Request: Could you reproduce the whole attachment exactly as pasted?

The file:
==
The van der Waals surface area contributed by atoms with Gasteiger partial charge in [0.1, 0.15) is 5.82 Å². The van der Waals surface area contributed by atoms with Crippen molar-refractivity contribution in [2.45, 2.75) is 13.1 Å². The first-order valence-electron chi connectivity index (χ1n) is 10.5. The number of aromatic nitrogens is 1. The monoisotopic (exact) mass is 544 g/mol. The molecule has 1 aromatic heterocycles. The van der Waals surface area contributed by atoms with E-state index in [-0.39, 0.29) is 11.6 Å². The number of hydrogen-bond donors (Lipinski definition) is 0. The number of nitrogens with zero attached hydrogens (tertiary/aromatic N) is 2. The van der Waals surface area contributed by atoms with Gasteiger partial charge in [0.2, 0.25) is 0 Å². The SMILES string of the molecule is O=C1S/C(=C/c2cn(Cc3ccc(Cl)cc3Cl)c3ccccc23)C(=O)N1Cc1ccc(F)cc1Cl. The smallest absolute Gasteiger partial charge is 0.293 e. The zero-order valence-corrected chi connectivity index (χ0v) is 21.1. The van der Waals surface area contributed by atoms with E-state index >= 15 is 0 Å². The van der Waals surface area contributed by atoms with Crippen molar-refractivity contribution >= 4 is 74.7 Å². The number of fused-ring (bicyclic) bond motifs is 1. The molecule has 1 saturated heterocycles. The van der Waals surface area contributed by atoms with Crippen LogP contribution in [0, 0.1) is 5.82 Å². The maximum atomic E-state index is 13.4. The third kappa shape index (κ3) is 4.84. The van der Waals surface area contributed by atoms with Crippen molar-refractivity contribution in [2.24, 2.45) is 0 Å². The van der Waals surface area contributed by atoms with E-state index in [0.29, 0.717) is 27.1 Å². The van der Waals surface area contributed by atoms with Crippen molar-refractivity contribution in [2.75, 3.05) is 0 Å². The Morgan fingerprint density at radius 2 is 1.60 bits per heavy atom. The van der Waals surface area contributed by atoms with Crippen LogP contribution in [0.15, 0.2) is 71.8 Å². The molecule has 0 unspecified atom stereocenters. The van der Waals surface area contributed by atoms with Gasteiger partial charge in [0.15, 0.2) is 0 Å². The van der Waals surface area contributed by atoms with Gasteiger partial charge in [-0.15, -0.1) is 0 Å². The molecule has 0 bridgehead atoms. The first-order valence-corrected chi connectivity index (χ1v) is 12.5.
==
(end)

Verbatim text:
The van der Waals surface area contributed by atoms with Gasteiger partial charge in [0.1, 0.15) is 5.82 Å². The van der Waals surface area contributed by atoms with Crippen molar-refractivity contribution in [2.45, 2.75) is 13.1 Å². The first-order valence-electron chi connectivity index (χ1n) is 10.5. The number of aromatic nitrogens is 1. The monoisotopic (exact) mass is 544 g/mol. The molecule has 1 aromatic heterocycles. The van der Waals surface area contributed by atoms with E-state index in [-0.39, 0.29) is 11.6 Å². The number of hydrogen-bond donors (Lipinski definition) is 0. The number of nitrogens with zero attached hydrogens (tertiary/aromatic N) is 2. The van der Waals surface area contributed by atoms with Gasteiger partial charge in [0.2, 0.25) is 0 Å². The SMILES string of the molecule is O=C1S/C(=C/c2cn(Cc3ccc(Cl)cc3Cl)c3ccccc23)C(=O)N1Cc1ccc(F)cc1Cl. The smallest absolute Gasteiger partial charge is 0.293 e. The zero-order valence-corrected chi connectivity index (χ0v) is 21.1. The van der Waals surface area contributed by atoms with E-state index >= 15 is 0 Å². The van der Waals surface area contributed by atoms with Crippen molar-refractivity contribution >= 4 is 74.7 Å². The number of fused-ring (bicyclic) bond motifs is 1. The molecule has 1 saturated heterocycles. The van der Waals surface area contributed by atoms with Crippen LogP contribution in [0, 0.1) is 5.82 Å². The maximum atomic E-state index is 13.4. The third kappa shape index (κ3) is 4.84. The van der Waals surface area contributed by atoms with Crippen molar-refractivity contribution in [2.24, 2.45) is 0 Å². The van der Waals surface area contributed by atoms with E-state index in [0.29, 0.717) is 27.1 Å². The van der Waals surface area contributed by atoms with Crippen molar-refractivity contribution in [2.75, 3.05) is 0 Å². The Morgan fingerprint density at radius 2 is 1.60 bits per heavy atom. The van der Waals surface area contributed by atoms with Crippen LogP contribution in [0.15, 0.2) is 71.8 Å². The molecule has 0 unspecified atom stereocenters. The van der Waals surface area contributed by atoms with Gasteiger partial charge in [0.15, 0.2) is 0 Å². The van der Waals surface area contributed by atoms with Gasteiger partial charge in [-0.15, -0.1) is 0 Å². The molecule has 0 bridgehead atoms. The first-order valence-corrected chi connectivity index (χ1v) is 12.5.